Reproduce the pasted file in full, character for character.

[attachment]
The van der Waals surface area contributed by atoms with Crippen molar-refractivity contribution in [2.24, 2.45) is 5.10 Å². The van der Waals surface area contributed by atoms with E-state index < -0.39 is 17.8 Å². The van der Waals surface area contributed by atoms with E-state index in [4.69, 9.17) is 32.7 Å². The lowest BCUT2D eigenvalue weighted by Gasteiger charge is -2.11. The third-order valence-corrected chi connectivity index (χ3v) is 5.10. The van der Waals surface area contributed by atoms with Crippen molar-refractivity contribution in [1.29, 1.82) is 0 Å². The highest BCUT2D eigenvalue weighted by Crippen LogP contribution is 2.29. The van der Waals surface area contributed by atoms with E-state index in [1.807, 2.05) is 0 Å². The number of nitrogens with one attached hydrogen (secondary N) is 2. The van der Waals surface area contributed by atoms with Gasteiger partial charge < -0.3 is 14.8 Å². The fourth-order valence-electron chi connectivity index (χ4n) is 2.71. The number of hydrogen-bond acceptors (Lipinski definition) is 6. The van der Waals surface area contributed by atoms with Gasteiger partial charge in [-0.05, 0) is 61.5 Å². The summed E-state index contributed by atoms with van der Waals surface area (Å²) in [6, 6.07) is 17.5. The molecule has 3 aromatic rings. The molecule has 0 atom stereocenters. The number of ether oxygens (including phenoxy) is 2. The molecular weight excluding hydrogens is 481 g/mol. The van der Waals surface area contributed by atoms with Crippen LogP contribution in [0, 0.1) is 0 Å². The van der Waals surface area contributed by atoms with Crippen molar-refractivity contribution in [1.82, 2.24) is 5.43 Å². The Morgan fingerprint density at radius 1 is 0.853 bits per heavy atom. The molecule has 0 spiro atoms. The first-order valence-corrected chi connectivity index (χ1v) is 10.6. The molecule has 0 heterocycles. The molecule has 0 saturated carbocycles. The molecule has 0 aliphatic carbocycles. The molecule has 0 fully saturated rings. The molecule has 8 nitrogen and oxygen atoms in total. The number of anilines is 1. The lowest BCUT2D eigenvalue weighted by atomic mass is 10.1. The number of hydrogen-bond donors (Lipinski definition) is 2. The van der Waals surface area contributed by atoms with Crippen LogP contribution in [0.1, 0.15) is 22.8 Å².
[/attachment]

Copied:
The van der Waals surface area contributed by atoms with Crippen molar-refractivity contribution in [2.24, 2.45) is 5.10 Å². The van der Waals surface area contributed by atoms with E-state index < -0.39 is 17.8 Å². The van der Waals surface area contributed by atoms with E-state index in [4.69, 9.17) is 32.7 Å². The lowest BCUT2D eigenvalue weighted by Gasteiger charge is -2.11. The third-order valence-corrected chi connectivity index (χ3v) is 5.10. The van der Waals surface area contributed by atoms with Crippen molar-refractivity contribution in [1.29, 1.82) is 0 Å². The highest BCUT2D eigenvalue weighted by Crippen LogP contribution is 2.29. The van der Waals surface area contributed by atoms with E-state index in [1.807, 2.05) is 0 Å². The number of nitrogens with one attached hydrogen (secondary N) is 2. The van der Waals surface area contributed by atoms with Gasteiger partial charge < -0.3 is 14.8 Å². The fourth-order valence-electron chi connectivity index (χ4n) is 2.71. The number of hydrogen-bond acceptors (Lipinski definition) is 6. The van der Waals surface area contributed by atoms with Gasteiger partial charge in [-0.05, 0) is 61.5 Å². The summed E-state index contributed by atoms with van der Waals surface area (Å²) in [6, 6.07) is 17.5. The molecule has 3 aromatic rings. The molecule has 0 atom stereocenters. The number of ether oxygens (including phenoxy) is 2. The molecular weight excluding hydrogens is 481 g/mol. The van der Waals surface area contributed by atoms with Crippen LogP contribution in [0, 0.1) is 0 Å². The van der Waals surface area contributed by atoms with Crippen molar-refractivity contribution in [1.82, 2.24) is 5.43 Å². The Morgan fingerprint density at radius 1 is 0.853 bits per heavy atom. The molecule has 0 spiro atoms. The first-order valence-corrected chi connectivity index (χ1v) is 10.6. The molecule has 0 heterocycles. The molecule has 0 saturated carbocycles. The molecule has 0 aliphatic carbocycles. The molecule has 0 fully saturated rings. The molecule has 8 nitrogen and oxygen atoms in total. The number of anilines is 1. The lowest BCUT2D eigenvalue weighted by atomic mass is 10.1. The number of hydrogen-bond donors (Lipinski definition) is 2. The van der Waals surface area contributed by atoms with Crippen LogP contribution in [0.1, 0.15) is 22.8 Å².